The Ledes

Wednesday, November 26, 2014.

NBC News: "A holiday storm system played havoc Wednesday with the Thanksgiving travel plans of tens of millions of people — wiping out hundreds of flights in the Northeast, dumping rain on busy roads and threatening more than a foot of snow in some places.

Washington Post: "Police cleared the remaining barricades from one of Hong Kong’s largest protest sites Wednesday and arrested two pro-democracy leaders as authorities stepped up their efforts to end the two-month-long civil disobedience campaign. Hundreds of protesters chanted for 'full democracy' as workers in red caps and 'I love Hong Kong' T-shirts began clearing the metal and wooden barricades in the shopping streets of Mong Kok, a crowded working-class neighborhood that has become a flash point between protesters and opponents during the occupation."

The Wires

CW: Looks as if the Google News & stock market widgets are kaput & the Reuters widget is intermittent. We'll see what happens over the next few days with these.

The Ledes

Tuesday, November 25, 2014.

Washington Post: "This week’s winter storm is shaping up to be a travel nightmare for Wednesday, the day before Thanksgiving and the busiest travel day of the year. A coating to several inches of snow could accumulate along the I-95 corridor on Wednesday. While temperatures have been unseasonably warm early this week, snow is still likely to accumulate along coastal interstates, especially during periods of heavy snowfall."

Public Service Announcement

Washington Post, November 21: Learn how to use your thermostat & save $$$.

New York Times, November 17: "For the first time since statins have been regularly used, a large study has found that another type of cholesterol-lowering drug can protect people from heart attacks and strokes."

White House Live Video
November 26

2:15 pm ET: President Obama pardons the National Thanksgiving Turkey (Mitch McConnell, John Boehner, Ted Cruz, not so much)

If you don't see the livefeed here, go to WhiteHouse.gov/live.

***********************************************

CW: For those of you who don't like hassling with DVDs, I accidentally found a cheap alternative to Netflix. Although I will continue to subscribe to Netflix's streaming videos, Netflix doesn't stream most decent movies. Instead, you have to maintain a (second) monthly subscription, then order & return the DVDs. However, YouTube now allows you to stream movies (you can watch them -- more than once -- during a 48-hour period.) There's no monthly fee, & you can play the movies on your TV via various devices. I have a Google dongle on one TV & a Blu-Ray box on another. The YouTube streaming videos work on both (you have to download on the Chrome browser). Setting up an account was very easy. Since I watch few movies, this works perfectly for me. When Ben Bradlee died, I watched "All the President's Men" for the umpteenth time, & today I watched "Good Night & Good Luck." Big advantage: instant gratification! I'm not sure if YouTube is good for more recent movies.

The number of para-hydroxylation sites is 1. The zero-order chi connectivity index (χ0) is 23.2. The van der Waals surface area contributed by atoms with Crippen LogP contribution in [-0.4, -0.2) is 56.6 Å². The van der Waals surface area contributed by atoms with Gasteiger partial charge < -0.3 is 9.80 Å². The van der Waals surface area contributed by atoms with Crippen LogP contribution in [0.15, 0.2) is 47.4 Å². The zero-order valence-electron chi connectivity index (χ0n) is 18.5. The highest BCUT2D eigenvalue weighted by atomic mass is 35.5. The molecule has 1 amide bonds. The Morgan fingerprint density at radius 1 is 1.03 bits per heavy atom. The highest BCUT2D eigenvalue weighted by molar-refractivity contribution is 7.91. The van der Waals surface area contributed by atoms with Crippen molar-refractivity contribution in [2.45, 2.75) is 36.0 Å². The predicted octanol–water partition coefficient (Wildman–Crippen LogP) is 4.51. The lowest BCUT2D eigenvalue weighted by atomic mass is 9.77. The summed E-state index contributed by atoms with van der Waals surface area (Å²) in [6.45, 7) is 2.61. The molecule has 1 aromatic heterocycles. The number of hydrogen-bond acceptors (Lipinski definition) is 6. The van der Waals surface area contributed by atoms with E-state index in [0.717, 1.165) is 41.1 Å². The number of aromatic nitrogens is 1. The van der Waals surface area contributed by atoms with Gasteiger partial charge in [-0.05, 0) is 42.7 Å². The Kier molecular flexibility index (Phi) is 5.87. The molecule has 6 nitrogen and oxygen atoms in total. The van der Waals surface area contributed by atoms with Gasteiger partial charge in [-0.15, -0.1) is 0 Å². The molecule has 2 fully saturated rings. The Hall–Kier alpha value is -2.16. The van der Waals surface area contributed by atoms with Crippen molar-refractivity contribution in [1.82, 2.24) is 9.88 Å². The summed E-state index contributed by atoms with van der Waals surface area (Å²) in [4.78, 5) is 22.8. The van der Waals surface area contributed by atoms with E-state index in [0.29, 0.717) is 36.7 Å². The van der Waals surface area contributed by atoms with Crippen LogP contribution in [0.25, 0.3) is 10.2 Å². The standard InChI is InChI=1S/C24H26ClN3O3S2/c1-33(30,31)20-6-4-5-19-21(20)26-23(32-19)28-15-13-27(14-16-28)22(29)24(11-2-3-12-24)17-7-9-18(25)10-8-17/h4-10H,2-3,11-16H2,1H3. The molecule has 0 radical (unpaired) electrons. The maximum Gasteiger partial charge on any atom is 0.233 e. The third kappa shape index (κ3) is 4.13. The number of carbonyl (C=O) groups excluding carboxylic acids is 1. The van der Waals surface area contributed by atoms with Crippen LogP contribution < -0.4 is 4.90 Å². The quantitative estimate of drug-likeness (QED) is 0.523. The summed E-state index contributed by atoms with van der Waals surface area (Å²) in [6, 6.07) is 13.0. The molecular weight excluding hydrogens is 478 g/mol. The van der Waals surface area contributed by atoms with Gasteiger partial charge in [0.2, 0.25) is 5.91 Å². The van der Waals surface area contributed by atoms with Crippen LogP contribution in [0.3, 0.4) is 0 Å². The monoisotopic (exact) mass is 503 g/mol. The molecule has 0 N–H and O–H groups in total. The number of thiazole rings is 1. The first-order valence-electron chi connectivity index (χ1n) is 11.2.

The Rockefellers Are Leaving the Building. New York Times: "By this time next year, they will have vacated the 56th-floor aerie [in 30 Rock] they have occupied since 1933 and moved to somewhat less rarefied headquarters across 49th Street. One of the country’s great dynastic families is downsizing."

Elaine Maine at the AFI Awards honoring Mike Nichols' lifetime achievements:

Frank Rich remembers Mike Nichols.

Erik Wemple: Bill Clinton discusses why his mother-in-law Dorothy Rodham watched Fox "News."

Paul Farhi of the Washington Post: "Bill Cosby’s dazzling, decades-long career as one of America’s most beloved entertainers appeared to be toppling this week amid a succession of allegations painting Cosby as a serial sexual predator." ...

... Bill Carter of the New York Times: "In the latest fallout from the sexual assault accusations involving the comedian Bill Cosby, NBC and Netflix have set aside projects with Mr. Cosby, and a lawyer for him issued a denial of a new claim from a woman who said he raped her decades ago. NBC said on Wednesday that it had dropped plans to develop a new situation comedy starring Mr. Cosby. The decision followed a week of revelations about accusations of rape and sexual assault against him." ...

... In an interview earlier this month, Cosby tried to get the AP to "scuttle" his "no comment" out of the videotape, suggested the reporter would not be considered "serious" if the AP didn't comply: